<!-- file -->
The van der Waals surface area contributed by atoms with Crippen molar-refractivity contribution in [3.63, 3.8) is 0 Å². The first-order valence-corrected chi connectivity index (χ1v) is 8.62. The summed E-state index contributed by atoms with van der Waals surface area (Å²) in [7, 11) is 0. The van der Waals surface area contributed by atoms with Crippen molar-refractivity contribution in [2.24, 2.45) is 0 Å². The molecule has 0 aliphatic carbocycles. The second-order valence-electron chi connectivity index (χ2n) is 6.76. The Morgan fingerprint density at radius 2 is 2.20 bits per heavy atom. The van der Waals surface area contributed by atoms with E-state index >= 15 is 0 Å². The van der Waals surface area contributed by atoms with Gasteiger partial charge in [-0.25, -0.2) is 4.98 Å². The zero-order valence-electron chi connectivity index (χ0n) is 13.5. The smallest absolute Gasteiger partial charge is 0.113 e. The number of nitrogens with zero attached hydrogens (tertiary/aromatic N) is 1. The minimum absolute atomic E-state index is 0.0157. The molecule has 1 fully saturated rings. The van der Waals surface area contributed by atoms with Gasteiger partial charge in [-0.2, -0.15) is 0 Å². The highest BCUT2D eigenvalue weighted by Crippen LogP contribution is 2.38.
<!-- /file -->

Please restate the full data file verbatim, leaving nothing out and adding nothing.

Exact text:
The van der Waals surface area contributed by atoms with Crippen molar-refractivity contribution in [3.63, 3.8) is 0 Å². The first-order valence-corrected chi connectivity index (χ1v) is 8.62. The summed E-state index contributed by atoms with van der Waals surface area (Å²) in [7, 11) is 0. The van der Waals surface area contributed by atoms with Crippen molar-refractivity contribution in [2.24, 2.45) is 0 Å². The molecule has 0 aliphatic carbocycles. The second-order valence-electron chi connectivity index (χ2n) is 6.76. The Morgan fingerprint density at radius 2 is 2.20 bits per heavy atom. The van der Waals surface area contributed by atoms with E-state index >= 15 is 0 Å². The van der Waals surface area contributed by atoms with Gasteiger partial charge in [-0.25, -0.2) is 4.98 Å². The zero-order valence-electron chi connectivity index (χ0n) is 13.5. The smallest absolute Gasteiger partial charge is 0.113 e. The number of nitrogens with zero attached hydrogens (tertiary/aromatic N) is 1. The minimum absolute atomic E-state index is 0.0157. The molecule has 1 fully saturated rings. The van der Waals surface area contributed by atoms with Gasteiger partial charge in [-0.2, -0.15) is 0 Å². The highest BCUT2D eigenvalue weighted by Crippen LogP contribution is 2.38.